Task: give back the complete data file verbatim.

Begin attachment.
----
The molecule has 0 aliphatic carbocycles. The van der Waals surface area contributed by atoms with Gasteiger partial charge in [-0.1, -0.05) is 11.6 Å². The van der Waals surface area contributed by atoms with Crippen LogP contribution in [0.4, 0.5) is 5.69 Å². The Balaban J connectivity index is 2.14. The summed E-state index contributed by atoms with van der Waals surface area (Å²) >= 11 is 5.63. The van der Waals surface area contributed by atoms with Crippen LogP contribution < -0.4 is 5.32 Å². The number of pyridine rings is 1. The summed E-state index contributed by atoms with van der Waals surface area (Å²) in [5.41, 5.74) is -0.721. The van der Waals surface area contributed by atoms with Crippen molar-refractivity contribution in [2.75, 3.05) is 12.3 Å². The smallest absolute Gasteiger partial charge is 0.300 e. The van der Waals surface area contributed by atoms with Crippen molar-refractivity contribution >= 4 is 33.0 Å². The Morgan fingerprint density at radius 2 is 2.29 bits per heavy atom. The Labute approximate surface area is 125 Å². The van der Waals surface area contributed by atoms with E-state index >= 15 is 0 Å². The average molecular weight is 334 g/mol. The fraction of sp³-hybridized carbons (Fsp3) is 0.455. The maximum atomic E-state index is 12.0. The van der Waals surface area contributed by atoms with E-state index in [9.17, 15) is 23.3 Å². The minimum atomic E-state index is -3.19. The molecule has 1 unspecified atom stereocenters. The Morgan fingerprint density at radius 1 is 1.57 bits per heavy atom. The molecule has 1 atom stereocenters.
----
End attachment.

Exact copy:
The molecule has 0 aliphatic carbocycles. The van der Waals surface area contributed by atoms with Gasteiger partial charge in [-0.1, -0.05) is 11.6 Å². The van der Waals surface area contributed by atoms with Crippen LogP contribution in [0.4, 0.5) is 5.69 Å². The Balaban J connectivity index is 2.14. The summed E-state index contributed by atoms with van der Waals surface area (Å²) >= 11 is 5.63. The van der Waals surface area contributed by atoms with Crippen LogP contribution < -0.4 is 5.32 Å². The number of pyridine rings is 1. The summed E-state index contributed by atoms with van der Waals surface area (Å²) in [5.41, 5.74) is -0.721. The van der Waals surface area contributed by atoms with Crippen molar-refractivity contribution in [2.75, 3.05) is 12.3 Å². The smallest absolute Gasteiger partial charge is 0.300 e. The van der Waals surface area contributed by atoms with Crippen molar-refractivity contribution >= 4 is 33.0 Å². The Morgan fingerprint density at radius 2 is 2.29 bits per heavy atom. The Labute approximate surface area is 125 Å². The van der Waals surface area contributed by atoms with E-state index >= 15 is 0 Å². The average molecular weight is 334 g/mol. The fraction of sp³-hybridized carbons (Fsp3) is 0.455. The maximum atomic E-state index is 12.0. The van der Waals surface area contributed by atoms with E-state index in [9.17, 15) is 23.3 Å². The minimum atomic E-state index is -3.19. The molecule has 1 unspecified atom stereocenters. The Morgan fingerprint density at radius 1 is 1.57 bits per heavy atom. The molecule has 1 atom stereocenters.